Further details have emerged about cost cutting measures at the Ministry of Foreign Affairs and Trade.
The ministry wanted to save $24 million under pressure from the Government, but its plans have been watered down amid criticism from its minister, Murray McCully.[image:4851:third:right]
It is now likely to halve its earlier proposed job losses and remove most of its planned outsourcing of work.
A letter from Mr McCully gives a new savings figure of $12 million from changes in European operations.
This would include the closure of the diplomatic missions in Stockholm and Warsaw and downsizing or closure in Madrid, Rome and The Hague.
A further $6 million could be saved from the budget for support staff, but the minister stresses changes here should be done very carefully.
The letter also reveals Mr McCully was unhappy with the idea of existing staff having to apply for new positions in the ministry.
But he said he was convinced by ministerial managers that the goal of appointment on merit could only be achieved by adopting this system.
No assurances given to union - PSA
The Public Service Association says it got no assurances after a meeting on Thursday with managers at the Ministry of Foreign Affairs and Trade.
The meeting considered the plan to save $24 million. Minister Murray McCully has indicated he is dissatisfied with some aspects of that plan.
PSA national secretary Brenda Pilott says at the meeting she was told only that no decisions had been made on any of those aspects.
She says that is at variance with comments by Mr McCully in Parliament suggesting decisions have been made on matters such as outsourcing.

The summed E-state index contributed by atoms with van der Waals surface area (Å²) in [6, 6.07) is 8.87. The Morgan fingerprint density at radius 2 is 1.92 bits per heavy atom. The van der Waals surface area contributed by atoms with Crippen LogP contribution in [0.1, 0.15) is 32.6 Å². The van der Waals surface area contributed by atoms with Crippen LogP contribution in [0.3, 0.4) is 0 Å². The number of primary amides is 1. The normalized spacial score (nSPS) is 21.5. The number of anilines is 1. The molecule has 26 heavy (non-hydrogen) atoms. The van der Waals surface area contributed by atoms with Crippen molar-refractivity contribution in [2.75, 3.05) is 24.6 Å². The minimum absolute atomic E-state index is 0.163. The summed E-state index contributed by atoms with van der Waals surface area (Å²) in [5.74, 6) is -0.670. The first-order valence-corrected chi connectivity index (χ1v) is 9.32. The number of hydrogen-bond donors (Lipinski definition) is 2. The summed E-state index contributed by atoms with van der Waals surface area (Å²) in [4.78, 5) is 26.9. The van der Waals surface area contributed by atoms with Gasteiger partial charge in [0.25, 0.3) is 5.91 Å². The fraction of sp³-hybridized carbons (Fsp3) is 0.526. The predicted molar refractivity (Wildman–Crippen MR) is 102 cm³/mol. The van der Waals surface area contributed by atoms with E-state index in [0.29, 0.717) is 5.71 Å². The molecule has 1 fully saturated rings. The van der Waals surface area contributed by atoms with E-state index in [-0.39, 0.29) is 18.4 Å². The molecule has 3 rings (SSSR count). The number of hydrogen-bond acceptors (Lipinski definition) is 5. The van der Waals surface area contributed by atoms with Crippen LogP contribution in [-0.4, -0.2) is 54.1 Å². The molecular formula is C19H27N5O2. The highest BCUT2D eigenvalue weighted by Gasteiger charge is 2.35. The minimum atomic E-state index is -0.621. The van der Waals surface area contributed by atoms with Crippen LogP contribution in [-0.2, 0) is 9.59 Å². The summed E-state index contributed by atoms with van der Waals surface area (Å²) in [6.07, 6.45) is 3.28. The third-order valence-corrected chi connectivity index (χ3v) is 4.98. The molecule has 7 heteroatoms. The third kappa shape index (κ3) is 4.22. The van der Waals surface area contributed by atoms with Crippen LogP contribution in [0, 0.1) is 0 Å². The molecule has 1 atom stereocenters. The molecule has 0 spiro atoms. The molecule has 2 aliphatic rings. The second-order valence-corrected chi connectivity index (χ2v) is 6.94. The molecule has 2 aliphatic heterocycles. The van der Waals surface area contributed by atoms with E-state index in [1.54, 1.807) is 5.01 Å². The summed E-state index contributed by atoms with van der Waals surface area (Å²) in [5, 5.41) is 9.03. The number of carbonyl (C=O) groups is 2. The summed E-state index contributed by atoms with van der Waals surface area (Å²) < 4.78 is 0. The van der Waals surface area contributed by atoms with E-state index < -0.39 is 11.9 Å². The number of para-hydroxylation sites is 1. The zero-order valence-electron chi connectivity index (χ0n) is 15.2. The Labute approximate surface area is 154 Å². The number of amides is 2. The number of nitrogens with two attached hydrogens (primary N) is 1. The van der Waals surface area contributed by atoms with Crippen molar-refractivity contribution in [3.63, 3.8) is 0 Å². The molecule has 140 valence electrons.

Ms Pilott adds that she got no assurances on job cuts, despite repeated suggestions that cuts would be scaled back considerably.
Mr McCully on Wednesday told Radio New Zealand's Checkpoint programme that the original proposals to make cutbacks in embassies in China, India and South East Asia sent the wrong signal in those growth markets.
He said he had confidence in Mr Allen. "This has been a genuine attempt at modernising a ministry that needs change," Mr McCully said.
"He needs to listen, though, to the comments that come from the staff around the world - and the Government's trying to work with him and his management team to make sure that we can focus on the areas of change where we're going to make gains for New Zealand."
Labour's spokesperson on Foreign Affairs and Trade, Phil Goff, says Mr McCully should front up and admit he made a mistake over the planned reforms .
He told Morning Report that the minister would on Thursday release a letter blaming the proposed cuts Mr Allen, which he said is a gutless move, given everyone knows Mr McCully had full input into the decisions.